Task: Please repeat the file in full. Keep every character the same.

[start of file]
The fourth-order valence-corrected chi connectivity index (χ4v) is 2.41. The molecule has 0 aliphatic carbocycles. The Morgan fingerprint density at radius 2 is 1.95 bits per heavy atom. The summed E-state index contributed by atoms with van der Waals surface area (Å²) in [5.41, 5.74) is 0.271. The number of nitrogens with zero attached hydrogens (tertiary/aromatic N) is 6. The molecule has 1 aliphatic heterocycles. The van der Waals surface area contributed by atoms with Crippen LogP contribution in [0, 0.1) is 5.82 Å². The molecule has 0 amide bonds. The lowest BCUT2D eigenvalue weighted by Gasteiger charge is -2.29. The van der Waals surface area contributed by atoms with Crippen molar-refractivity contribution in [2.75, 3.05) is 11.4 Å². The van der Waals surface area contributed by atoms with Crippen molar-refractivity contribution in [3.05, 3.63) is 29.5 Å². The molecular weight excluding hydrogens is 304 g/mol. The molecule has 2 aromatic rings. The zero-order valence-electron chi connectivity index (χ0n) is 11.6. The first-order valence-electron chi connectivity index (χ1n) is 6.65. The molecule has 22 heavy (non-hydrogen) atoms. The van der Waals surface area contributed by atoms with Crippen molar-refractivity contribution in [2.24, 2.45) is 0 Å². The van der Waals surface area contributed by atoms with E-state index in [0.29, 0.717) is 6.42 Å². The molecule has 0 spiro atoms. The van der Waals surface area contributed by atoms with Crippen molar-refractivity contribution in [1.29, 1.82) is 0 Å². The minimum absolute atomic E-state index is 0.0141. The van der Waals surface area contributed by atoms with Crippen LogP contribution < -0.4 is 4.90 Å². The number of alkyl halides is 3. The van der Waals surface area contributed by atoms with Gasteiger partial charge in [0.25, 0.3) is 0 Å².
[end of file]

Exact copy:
The fourth-order valence-corrected chi connectivity index (χ4v) is 2.41. The molecule has 0 aliphatic carbocycles. The Morgan fingerprint density at radius 2 is 1.95 bits per heavy atom. The summed E-state index contributed by atoms with van der Waals surface area (Å²) in [5.41, 5.74) is 0.271. The number of nitrogens with zero attached hydrogens (tertiary/aromatic N) is 6. The molecule has 1 aliphatic heterocycles. The van der Waals surface area contributed by atoms with Crippen LogP contribution in [0, 0.1) is 5.82 Å². The molecule has 0 amide bonds. The lowest BCUT2D eigenvalue weighted by Gasteiger charge is -2.29. The van der Waals surface area contributed by atoms with Crippen molar-refractivity contribution in [2.75, 3.05) is 11.4 Å². The van der Waals surface area contributed by atoms with Crippen molar-refractivity contribution in [3.05, 3.63) is 29.5 Å². The molecular weight excluding hydrogens is 304 g/mol. The molecule has 2 aromatic rings. The zero-order valence-electron chi connectivity index (χ0n) is 11.6. The first-order valence-electron chi connectivity index (χ1n) is 6.65. The molecule has 22 heavy (non-hydrogen) atoms. The van der Waals surface area contributed by atoms with Crippen molar-refractivity contribution in [2.24, 2.45) is 0 Å². The van der Waals surface area contributed by atoms with E-state index in [0.29, 0.717) is 6.42 Å². The molecule has 0 spiro atoms. The van der Waals surface area contributed by atoms with Crippen molar-refractivity contribution in [1.29, 1.82) is 0 Å². The minimum absolute atomic E-state index is 0.0141. The van der Waals surface area contributed by atoms with Crippen LogP contribution < -0.4 is 4.90 Å². The number of alkyl halides is 3. The van der Waals surface area contributed by atoms with Gasteiger partial charge in [0.25, 0.3) is 0 Å².